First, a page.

What’s Happening with Changes to Our Pensions?

What’s Happening with Changes to Our Pensions?

Yesterday, the Special Committee on Public Employees’ Pensions Reform (Reform is much too nice of a word!) brought forward their recommendations about what to do with SB229. This is the bill that established a commission to make recommendations on whether the New Hampshire retirement system should be replaced with a defined contribution plan for all new hires; and to study the impact such change would have on the retirement system. The committee recommended that the bill ought to pass with an amendment that was clearly designed to divide and conquer, as the amendment unfairly applies only to state employees (municipal employees may opt in). The amendment can be read in its entirety here.

The major changes included in this version of the amendment are:

  • the legislature will have the authority to approve and release the RFP that gathers bids from companies who vie to administer the retirement funds (even though questions regarding the details about this process remain unanswered, such as who actually drafts the RFP’s; who oversees the RFP process, including who reviews the proposals, etc.)
  • the committee will collect $10,000 from each company that is interested in answering the RFP process – this is akin to an application fee and according to our recall and/or knowledge, this is a first in NH history
  • the amendment includes a contingency that if the study commission does not issue a report, then by default the Defined Contribution plan (100-E) will take effect in 2013
  • the unfunded liability will increase

The bill is scheduled to be considered by the full House this coming Tuesday, May 15. However, the House is scheduled to meet in session on Tuesday, Wednesday, and possibly Thursday. There is a tendency for items to not be considered as ordered. So, we cannot say with certainty that this will be considered as scheduled.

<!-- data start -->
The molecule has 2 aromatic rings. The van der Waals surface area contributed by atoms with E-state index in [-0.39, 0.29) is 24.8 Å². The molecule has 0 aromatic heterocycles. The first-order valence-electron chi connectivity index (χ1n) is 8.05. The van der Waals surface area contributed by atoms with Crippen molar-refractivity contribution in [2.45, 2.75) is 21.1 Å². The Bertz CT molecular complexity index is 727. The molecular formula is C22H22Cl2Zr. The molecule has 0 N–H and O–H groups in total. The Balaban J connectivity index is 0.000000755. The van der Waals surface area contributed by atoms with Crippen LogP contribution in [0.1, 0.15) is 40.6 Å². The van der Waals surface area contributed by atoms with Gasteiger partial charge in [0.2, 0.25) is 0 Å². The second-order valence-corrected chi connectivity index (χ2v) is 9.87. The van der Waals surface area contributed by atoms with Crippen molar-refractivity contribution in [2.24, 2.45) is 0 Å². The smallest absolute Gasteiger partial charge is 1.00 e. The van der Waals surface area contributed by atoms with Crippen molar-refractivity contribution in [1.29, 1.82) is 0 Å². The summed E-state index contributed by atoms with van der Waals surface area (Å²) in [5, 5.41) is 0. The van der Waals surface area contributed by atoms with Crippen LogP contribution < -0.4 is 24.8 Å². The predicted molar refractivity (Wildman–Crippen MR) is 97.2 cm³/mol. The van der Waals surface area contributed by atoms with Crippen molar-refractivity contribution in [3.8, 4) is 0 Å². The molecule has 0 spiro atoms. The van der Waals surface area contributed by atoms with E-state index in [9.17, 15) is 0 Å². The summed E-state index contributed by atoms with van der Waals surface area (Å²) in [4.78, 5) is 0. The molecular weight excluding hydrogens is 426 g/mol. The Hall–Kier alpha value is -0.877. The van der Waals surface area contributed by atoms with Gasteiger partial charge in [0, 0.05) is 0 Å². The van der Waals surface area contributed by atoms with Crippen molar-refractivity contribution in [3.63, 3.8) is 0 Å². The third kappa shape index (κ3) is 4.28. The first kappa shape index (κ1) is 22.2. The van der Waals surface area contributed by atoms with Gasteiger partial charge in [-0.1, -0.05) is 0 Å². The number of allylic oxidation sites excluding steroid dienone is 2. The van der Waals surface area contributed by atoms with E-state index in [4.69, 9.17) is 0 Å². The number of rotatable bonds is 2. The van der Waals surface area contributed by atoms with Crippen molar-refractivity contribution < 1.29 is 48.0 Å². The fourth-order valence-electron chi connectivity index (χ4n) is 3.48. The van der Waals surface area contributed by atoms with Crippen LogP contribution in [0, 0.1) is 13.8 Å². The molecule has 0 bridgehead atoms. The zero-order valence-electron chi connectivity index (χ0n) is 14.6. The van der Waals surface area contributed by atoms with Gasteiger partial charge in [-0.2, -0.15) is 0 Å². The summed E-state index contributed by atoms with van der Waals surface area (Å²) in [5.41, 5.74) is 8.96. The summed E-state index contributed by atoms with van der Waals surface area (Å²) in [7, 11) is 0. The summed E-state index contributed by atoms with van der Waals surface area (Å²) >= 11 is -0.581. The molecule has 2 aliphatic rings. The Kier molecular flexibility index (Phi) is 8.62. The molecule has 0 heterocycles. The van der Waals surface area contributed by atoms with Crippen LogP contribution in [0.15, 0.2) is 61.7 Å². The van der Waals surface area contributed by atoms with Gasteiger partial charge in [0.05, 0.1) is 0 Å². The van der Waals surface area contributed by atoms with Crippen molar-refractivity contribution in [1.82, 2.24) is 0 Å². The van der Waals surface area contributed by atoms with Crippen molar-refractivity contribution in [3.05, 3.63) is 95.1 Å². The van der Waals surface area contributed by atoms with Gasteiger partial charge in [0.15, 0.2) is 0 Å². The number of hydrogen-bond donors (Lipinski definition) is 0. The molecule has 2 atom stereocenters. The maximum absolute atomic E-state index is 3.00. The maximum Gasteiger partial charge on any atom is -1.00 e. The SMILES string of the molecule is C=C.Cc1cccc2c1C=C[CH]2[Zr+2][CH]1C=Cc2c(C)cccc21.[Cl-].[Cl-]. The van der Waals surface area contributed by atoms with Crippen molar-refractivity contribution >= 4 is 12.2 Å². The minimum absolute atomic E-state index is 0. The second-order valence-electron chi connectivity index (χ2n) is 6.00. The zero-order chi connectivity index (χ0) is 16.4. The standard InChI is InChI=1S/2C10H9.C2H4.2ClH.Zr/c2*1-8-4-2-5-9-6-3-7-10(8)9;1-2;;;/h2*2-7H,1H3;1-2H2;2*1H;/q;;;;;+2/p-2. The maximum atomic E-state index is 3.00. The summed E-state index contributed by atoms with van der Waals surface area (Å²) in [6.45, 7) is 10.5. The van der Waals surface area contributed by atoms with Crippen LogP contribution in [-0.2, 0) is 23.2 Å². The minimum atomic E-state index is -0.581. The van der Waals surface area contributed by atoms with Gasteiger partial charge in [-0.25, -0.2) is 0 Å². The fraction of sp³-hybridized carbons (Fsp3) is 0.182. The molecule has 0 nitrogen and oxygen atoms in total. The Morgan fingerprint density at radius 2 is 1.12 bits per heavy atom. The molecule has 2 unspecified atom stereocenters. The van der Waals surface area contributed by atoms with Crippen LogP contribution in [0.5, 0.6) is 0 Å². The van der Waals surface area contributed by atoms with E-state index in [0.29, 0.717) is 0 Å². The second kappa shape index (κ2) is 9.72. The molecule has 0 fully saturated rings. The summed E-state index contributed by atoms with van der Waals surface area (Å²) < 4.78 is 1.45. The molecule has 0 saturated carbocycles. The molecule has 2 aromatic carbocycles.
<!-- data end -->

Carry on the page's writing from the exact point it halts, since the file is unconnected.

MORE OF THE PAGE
The Concord Monitor ran an interesting editorial about this topic earlier this week.  You can read it here.

Edit

What’s Happening with Changes to Our Pensions?

Yesterday, the Special Committee on Public Employees’ Pensions Reform (Reform is much too nice of a word!) brought forward their recommendations about what to do with SB229. This is the bill that established a commission to make recommendations on whether the New Hampshire retirement system should be replaced with a defined contribution plan for all new hires; and to study the impact such change would have on the retirement system. The committee recommended that the bill ought to pass with an amendment that was clearly designed to divide and conquer, as the amendment unfairly applies only to state employees (municipal employees may opt in). The amendment can be read in its entirety here.

The major changes included in this version of the amendment are:

  • the legislature will have the authority to approve and release the RFP that gathers bids from companies who vie to administer the retirement funds (even though questions regarding the details about this process remain unanswered, such as who actually drafts the RFP’s; who oversees the RFP process, including who reviews the proposals, etc.)
  • the committee will collect $10,000 from each company that is interested in answering the RFP process – this is akin to an application fee and according to our recall and/or knowledge, this is a first in NH history
  • the amendment includes a contingency that if the study commission does not issue a report, then by default the Defined Contribution plan (100-E) will take effect in 2013
  • the unfunded liability will increase

The bill is scheduled to be considered by the full House this coming Tuesday, May 15. However, the House is scheduled to meet in session on Tuesday, Wednesday, and possibly Thursday. There is a tendency for items to not be considered as ordered. So, we cannot say with certainty that this will be considered as scheduled.

The Concord Monitor ran an interesting editorial about this topic earlier this week.  You can read it here.

Edit

Did you like this? Share it:

Comments are closed.